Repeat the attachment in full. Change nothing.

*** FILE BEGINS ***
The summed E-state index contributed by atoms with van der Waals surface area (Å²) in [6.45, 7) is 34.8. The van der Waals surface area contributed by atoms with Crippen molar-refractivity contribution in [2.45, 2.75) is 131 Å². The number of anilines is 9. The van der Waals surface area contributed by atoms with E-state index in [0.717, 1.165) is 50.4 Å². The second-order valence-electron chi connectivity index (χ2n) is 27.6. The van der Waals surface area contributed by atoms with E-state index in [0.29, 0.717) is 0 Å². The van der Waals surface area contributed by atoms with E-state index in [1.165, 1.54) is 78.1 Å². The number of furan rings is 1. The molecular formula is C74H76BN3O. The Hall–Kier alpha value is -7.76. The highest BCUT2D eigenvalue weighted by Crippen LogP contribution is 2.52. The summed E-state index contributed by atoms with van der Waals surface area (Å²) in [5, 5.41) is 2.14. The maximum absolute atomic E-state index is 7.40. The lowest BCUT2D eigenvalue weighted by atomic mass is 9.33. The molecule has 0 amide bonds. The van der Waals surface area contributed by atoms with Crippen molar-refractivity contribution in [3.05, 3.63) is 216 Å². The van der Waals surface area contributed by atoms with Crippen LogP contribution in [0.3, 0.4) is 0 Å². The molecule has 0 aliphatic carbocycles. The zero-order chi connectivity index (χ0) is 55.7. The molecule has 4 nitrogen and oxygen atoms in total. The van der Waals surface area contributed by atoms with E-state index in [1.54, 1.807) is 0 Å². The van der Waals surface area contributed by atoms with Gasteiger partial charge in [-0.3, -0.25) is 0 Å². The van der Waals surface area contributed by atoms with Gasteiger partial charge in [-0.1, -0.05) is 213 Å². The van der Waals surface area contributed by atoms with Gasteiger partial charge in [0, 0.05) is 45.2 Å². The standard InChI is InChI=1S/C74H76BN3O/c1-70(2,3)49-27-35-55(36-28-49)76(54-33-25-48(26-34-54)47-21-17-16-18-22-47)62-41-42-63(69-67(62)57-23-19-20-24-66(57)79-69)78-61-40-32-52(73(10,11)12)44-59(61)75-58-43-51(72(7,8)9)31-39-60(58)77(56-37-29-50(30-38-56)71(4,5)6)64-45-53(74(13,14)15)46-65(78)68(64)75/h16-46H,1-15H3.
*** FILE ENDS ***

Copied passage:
The summed E-state index contributed by atoms with van der Waals surface area (Å²) in [6.45, 7) is 34.8. The van der Waals surface area contributed by atoms with Crippen molar-refractivity contribution in [2.45, 2.75) is 131 Å². The number of anilines is 9. The van der Waals surface area contributed by atoms with E-state index in [0.717, 1.165) is 50.4 Å². The second-order valence-electron chi connectivity index (χ2n) is 27.6. The van der Waals surface area contributed by atoms with E-state index in [0.29, 0.717) is 0 Å². The van der Waals surface area contributed by atoms with E-state index in [1.165, 1.54) is 78.1 Å². The number of furan rings is 1. The molecular formula is C74H76BN3O. The Hall–Kier alpha value is -7.76. The highest BCUT2D eigenvalue weighted by Crippen LogP contribution is 2.52. The summed E-state index contributed by atoms with van der Waals surface area (Å²) in [5, 5.41) is 2.14. The maximum absolute atomic E-state index is 7.40. The lowest BCUT2D eigenvalue weighted by atomic mass is 9.33. The molecule has 0 amide bonds. The van der Waals surface area contributed by atoms with Crippen molar-refractivity contribution in [3.05, 3.63) is 216 Å². The van der Waals surface area contributed by atoms with Crippen LogP contribution in [0.3, 0.4) is 0 Å². The molecule has 0 aliphatic carbocycles. The zero-order chi connectivity index (χ0) is 55.7. The molecule has 4 nitrogen and oxygen atoms in total. The van der Waals surface area contributed by atoms with E-state index in [1.54, 1.807) is 0 Å². The van der Waals surface area contributed by atoms with Gasteiger partial charge in [-0.3, -0.25) is 0 Å². The van der Waals surface area contributed by atoms with Gasteiger partial charge in [-0.1, -0.05) is 213 Å². The van der Waals surface area contributed by atoms with Gasteiger partial charge in [0, 0.05) is 45.2 Å². The standard InChI is InChI=1S/C74H76BN3O/c1-70(2,3)49-27-35-55(36-28-49)76(54-33-25-48(26-34-54)47-21-17-16-18-22-47)62-41-42-63(69-67(62)57-23-19-20-24-66(57)79-69)78-61-40-32-52(73(10,11)12)44-59(61)75-58-43-51(72(7,8)9)31-39-60(58)77(56-37-29-50(30-38-56)71(4,5)6)64-45-53(74(13,14)15)46-65(78)68(64)75/h16-46H,1-15H3.